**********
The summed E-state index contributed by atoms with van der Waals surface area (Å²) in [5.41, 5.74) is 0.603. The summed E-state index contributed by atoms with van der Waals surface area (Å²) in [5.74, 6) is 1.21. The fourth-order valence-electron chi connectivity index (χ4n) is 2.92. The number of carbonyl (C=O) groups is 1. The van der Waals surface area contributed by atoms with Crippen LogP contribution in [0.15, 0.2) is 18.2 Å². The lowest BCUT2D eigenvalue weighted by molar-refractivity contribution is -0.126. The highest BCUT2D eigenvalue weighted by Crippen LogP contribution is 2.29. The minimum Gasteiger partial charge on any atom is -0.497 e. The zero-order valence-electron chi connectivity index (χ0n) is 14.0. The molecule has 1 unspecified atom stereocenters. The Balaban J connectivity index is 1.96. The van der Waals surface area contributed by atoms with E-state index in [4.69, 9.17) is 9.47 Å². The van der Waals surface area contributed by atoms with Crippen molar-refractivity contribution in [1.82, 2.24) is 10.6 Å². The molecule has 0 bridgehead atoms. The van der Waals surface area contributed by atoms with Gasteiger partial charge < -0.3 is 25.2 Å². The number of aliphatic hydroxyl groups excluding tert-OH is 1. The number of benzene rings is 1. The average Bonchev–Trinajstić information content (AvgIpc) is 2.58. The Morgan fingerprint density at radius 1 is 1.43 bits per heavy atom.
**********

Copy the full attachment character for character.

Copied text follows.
The summed E-state index contributed by atoms with van der Waals surface area (Å²) in [5.41, 5.74) is 0.603. The summed E-state index contributed by atoms with van der Waals surface area (Å²) in [5.74, 6) is 1.21. The fourth-order valence-electron chi connectivity index (χ4n) is 2.92. The number of carbonyl (C=O) groups is 1. The van der Waals surface area contributed by atoms with Crippen LogP contribution in [0.15, 0.2) is 18.2 Å². The lowest BCUT2D eigenvalue weighted by molar-refractivity contribution is -0.126. The highest BCUT2D eigenvalue weighted by Crippen LogP contribution is 2.29. The minimum Gasteiger partial charge on any atom is -0.497 e. The zero-order valence-electron chi connectivity index (χ0n) is 14.0. The molecule has 1 unspecified atom stereocenters. The Balaban J connectivity index is 1.96. The van der Waals surface area contributed by atoms with E-state index in [4.69, 9.17) is 9.47 Å². The van der Waals surface area contributed by atoms with Crippen molar-refractivity contribution in [1.82, 2.24) is 10.6 Å². The molecule has 0 bridgehead atoms. The van der Waals surface area contributed by atoms with Gasteiger partial charge < -0.3 is 25.2 Å². The number of aliphatic hydroxyl groups excluding tert-OH is 1. The number of benzene rings is 1. The average Bonchev–Trinajstić information content (AvgIpc) is 2.58. The Morgan fingerprint density at radius 1 is 1.43 bits per heavy atom.